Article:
Personification or Engrish – you decide!
Post holiday blues are in full swing!
For our honeymoon, Lis and I travelled 11 or so hours to reach Thailand. We had two stops planned; a couple of days in the capital of Bangkok, and a further week on the island of Koh Samui.
There wasn’t much running done, though I will take this opportunity to muse over what I did do.
Bangkok’s a pretty crazy place. Not organised chaos crazy, like Vegas, more real working city chaos crazy that seems to typify most Asian cities.
We arrived in Bangkok on the Queen’s birthday, which made it a public holiday. Whilst Lis and I were on the Sky Train (effectively an overhead subway), we noticed a few people board in running gear with bibs on their chests and medals around their necks. Digging around showed it was a half marathon with mini marathon (10.5k) and fun run options (6.2k). Like many things in Thailand, entry also looked super cheap with the half marathon costing only £10.90 after conversion to enter! Part of me was gutted to have dropped the ball and not done my research before the trip, and in retrospect, it looks like there were a few events I could have potentially entered. Mid and southern Thailand really only has one season: summer. The mercury reached the low 30s by 8am each day, and peaked in the mid 30s by lunchtime – I’m not sure if I quite fancied the 5:15am start time for the race!
Bangkok was too warm and crazy to run outdoors…
Given the warmth and humidity, I resigned myself to the hotel gym whilst in Bangkok and only managed to complete one 10k run on the treadmill. For a city centre hotel gym, it wasn’t half bad with nice and cool air conditioning, plenty of treadmills, and mirrors all around to help me focus on my form. Despite the recent wedding, jet lag and fatigue from the heat, I felt super fresh – I also hadn’t run for almost a week, which probably helped! The two attendants in the gym probably didn’t see many using the treadmills at all, and so seemed utterly fascinated by this mad man completing a 10k on there. Here’s the Garmin data for this run.
After Bangkok, the island of Koh Samui has got to be in the top three most popular tourist destinations in Thailand with 300,000 visitors each year outnumbering the 50,000 local residents.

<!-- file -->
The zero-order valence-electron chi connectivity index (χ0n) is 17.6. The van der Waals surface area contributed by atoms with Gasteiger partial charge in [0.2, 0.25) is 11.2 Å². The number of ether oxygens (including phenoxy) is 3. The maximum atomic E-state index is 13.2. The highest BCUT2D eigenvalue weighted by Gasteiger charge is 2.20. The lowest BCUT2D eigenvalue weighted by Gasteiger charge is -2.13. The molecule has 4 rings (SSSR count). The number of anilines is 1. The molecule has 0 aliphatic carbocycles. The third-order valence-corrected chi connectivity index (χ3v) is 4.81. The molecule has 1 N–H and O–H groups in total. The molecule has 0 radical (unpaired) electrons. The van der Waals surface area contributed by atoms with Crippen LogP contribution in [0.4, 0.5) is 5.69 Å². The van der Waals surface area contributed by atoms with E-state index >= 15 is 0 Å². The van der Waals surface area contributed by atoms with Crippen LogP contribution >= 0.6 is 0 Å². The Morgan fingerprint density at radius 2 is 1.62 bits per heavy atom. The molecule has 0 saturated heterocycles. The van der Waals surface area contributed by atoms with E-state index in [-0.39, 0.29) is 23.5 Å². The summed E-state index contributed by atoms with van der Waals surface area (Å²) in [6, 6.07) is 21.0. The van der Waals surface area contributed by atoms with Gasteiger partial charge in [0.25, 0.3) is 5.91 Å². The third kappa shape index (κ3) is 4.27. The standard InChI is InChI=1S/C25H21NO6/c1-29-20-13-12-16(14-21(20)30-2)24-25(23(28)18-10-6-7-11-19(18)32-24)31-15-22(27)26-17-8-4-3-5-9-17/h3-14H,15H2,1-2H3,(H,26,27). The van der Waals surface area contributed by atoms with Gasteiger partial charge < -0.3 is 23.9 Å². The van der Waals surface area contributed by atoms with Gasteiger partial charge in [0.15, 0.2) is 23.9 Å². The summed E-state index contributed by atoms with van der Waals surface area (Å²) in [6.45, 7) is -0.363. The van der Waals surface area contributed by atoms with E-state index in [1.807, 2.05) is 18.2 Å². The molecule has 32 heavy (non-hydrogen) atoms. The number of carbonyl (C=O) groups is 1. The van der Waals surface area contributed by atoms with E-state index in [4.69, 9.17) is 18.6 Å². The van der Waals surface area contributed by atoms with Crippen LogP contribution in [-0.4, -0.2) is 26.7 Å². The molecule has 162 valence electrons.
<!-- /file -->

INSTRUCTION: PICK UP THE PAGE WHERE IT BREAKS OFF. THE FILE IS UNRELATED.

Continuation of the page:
For similar reasons as in Bangkok, I completed all but one of my runs indoors at the hotel gym. It was far more basic compared to the facilities I had access to in Bangkok, with the gym resembling something an individual would have at home rather than at a 4.5 star hotel. There were issues with the air conditioning each time I ran in the gym; it would either be turned off entirely (WTF?!) or would be set to a fairly high temperature (22 degrees on a tropical island – seriously?!) to make for a few uncomfortable runs. Neither the treadmill in Koh Samui or in Bangkok had a built-in fan either! Here’s the Garmin data for the treadmill runs:
Pretty hilly for just 5k
The one run I did complete on the roads of Koh Samui had to be cut down from the intended 10k to just 5k. The plan was to make it to Chaweng, the nearest major town, and then turn back for home. I was welcomed by the 31 degree morning sun, but it was the hilly route that broke me. All the locals I ran past shook their heads as if to say, “Crazy foreigner fool”. The only solace I found was a nod from a fellow tourist also out on his morning run, acknowledging that I wasn’t the only crazy out there. The roads themselves were much like the country lanes you’d find around the UK, except a 40-50cm width was marked with a white line for pedestrians. I treated the roads much like in the UK and I ran facing the traffic, only switching sides if a corner restricted my view. And to be fair to the Koh Samui drivers, they all gave me a very wide berth as they drove past; with tourism as the main industry of Thailand, it probably wouldn’t have helped if I were to be mowed down! Here’s the Garmin data for this run.
Perfect reading material for lazy days on the beach
Ed Caesar’s Two Hours came out just in time for the honeymoon. It had received pretty favourable reviews and looked like perfect reading material for a two-week trip. Written with a primary focus on the sub-2 hour marathon, Geoffrey Mutai (he’s a Joffrey, don’t you know) provides a secondary human element for readers to relate to. I particularly enjoyed the history lesson behind the amateur origins of the marathon along with the science behind a sub-2 hour marathon. Easy to read and at times, it felt like a spiritual follow-up to Adharanand Finn’s Running with the Kenyans, which is no bad thing at all.
In all, we both had a fantastic time away but it’s now time to get back to reality and shift some of this honeymoon weight (6lbs!). I have the Cardiff 10k next week and the Cardiff Half Marathon at the beginning of October – neither of which I feel completely prepared for…
Time for the next entry from Mark Remy’s The Runner’s Rule Book:
No spitting on the track
Hold it in. Please. If you can’t, at least spit into the infield. Or onto someone who’s barking, “On your left!”